One of Stamford Connecticut's most beautiful historic homes is the Marion Castle, built in 1914 by Frank Marion, one of the pioneers of the first early movement paintings. Shipan Pint, located on this stunning splendor of Nefronian Renaissance on One Rogers Road, exemplifies the era of Stamford's emergence in the early 19's from the peasant community to the full-time residence of wealthy New York families.
Marion Castle was built by one of the first genuine filmmakers, Frank Marion, whose Kalem Company produced the earliest single relays shown in nickelodeon and silent theaters around the country. His first big hit in 1907 was Ben Hur, fifteen minutes long, focusing mainly on the chariot race. The film was shot by firefighters on the beach as actors using the horses that usually drove fire wagons by pulling carriages.
Ben Hur was one of the most popular novels of his day, and the film immediately succeeded. Frank Marion has proven that he is not only good business but also social conscious when the daily wage of actors makes five dollars a day, forcing the rest of the emerging motion picture industry to do the same.
However, Marion was the key to everything that was developing technology at the time. Ben Hurey's publishing and property company took the company all the way to the US Supreme Court and upheld the first copyright case, which, although the film focused solely on the racing of the carriages, which was a very short part of the book, the filmmakers first had to get a print job before that work. based on film making.
Undaunted, Marion's Kalem Company has prepared a shooting story for the next time, sending crew to Ireland in 1910 to make what was the first American film to be shot outside the United States. Two years later, he sent a camera to Palestine, where he shot "From Mulberry to Cross."
These films were very successful, he sold the company ten years later in the film business and built Marion Castle as his retirement home for the enjoyment of his wife, son and four daughters.
The Marion Castle was designed in the style of the French Renaissance by the renowned Hunt & Hunt Architectural Company of New York, who practiced this style in the very popular Fifth Avenue in the early part of the century. Marion Castle is an integral part of several castles in the Loire Valley.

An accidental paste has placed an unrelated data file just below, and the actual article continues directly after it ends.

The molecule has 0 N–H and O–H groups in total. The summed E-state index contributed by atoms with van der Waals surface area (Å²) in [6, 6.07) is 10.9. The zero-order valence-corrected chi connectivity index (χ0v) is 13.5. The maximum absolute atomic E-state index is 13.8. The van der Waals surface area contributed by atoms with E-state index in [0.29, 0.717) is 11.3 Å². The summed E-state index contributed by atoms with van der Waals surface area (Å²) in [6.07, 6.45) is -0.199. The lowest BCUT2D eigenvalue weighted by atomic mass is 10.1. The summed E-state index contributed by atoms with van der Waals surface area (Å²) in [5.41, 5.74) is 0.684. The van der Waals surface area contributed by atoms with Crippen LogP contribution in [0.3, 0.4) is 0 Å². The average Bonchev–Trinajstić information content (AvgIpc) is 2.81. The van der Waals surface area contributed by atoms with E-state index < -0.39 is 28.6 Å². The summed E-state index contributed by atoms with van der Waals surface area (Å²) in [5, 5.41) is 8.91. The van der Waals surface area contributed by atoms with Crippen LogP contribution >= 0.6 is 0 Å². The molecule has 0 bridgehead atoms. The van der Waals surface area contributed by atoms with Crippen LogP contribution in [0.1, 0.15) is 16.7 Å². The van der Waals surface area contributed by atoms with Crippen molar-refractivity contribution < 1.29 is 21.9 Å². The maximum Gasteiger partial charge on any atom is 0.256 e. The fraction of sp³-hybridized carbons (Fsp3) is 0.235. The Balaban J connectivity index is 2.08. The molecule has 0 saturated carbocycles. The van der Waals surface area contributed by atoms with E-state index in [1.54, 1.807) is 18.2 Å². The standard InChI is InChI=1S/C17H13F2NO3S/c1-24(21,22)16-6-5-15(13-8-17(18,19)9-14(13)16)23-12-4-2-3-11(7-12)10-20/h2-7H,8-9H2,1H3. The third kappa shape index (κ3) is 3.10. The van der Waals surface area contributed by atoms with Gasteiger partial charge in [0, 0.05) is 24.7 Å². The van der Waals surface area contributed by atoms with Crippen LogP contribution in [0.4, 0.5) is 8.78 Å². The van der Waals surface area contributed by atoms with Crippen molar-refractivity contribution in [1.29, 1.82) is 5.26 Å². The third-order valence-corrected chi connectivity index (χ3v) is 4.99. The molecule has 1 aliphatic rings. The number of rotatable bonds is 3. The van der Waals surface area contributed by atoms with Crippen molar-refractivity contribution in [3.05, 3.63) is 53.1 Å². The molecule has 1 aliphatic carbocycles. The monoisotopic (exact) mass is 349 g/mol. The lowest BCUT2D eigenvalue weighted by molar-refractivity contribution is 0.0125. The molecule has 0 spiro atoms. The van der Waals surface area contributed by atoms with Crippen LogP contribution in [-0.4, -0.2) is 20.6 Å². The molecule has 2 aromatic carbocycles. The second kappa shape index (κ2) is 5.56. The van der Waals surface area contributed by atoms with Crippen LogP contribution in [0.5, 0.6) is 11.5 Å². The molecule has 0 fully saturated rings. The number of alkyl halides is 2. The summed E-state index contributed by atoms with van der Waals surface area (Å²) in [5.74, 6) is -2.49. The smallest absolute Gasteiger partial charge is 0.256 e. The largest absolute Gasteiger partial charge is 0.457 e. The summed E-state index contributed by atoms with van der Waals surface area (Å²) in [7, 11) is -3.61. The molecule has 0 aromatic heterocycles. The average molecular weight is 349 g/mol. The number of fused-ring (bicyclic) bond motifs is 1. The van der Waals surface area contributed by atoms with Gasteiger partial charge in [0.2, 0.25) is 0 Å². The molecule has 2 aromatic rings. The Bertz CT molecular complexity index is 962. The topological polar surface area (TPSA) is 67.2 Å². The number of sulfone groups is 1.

It features a steep roof, like copper clamps rising above the main part of the house. The front face has large sleeping windows with high pediments bordering the fins. The seaside wing, which stands on the seafront, has a large triple window with molding and transom and gradual steps.
On the north side of the house, a long semi-inflatable peripheral projecting from the main wall leading to the main wall leading to a circular turret, giving it its distinctive "castle" appearance. The interior comprises the main hall of the balcony and nearly thirty additional rooms of different sizes and uses.
Frank Marion built and occupied Marion Castle until his death in 1963. The property was subsequently sold to Martha and David Kogan, an inventor and leader in radio and television development who helped develop the first color television. Martha was well known and respected for saving many of Hitler's children during World War II.
In 1978 Kob E Cobrin and Gordon Mikunis bought Marion Castle and were very influential in putting it in 1982 in the National Register of Historic Places, the only structure in Stamford's Shippan register included in the register.
Since 1998, Marion's Castle has been owned and owned by the famous Stamford real estate developer Thomas L. Mitchell. Richie. Mr Rich has allowed the home to be widely used for non-commercial events such as the annual Shippan Point Association's party.
Today, Frank Marion's beautiful historic waterfront home is one of Stamford CT's most unique sites. As one of the few new civic-minded entrepreneurs, Marion Castle remains at the heart of the city's important community and social events.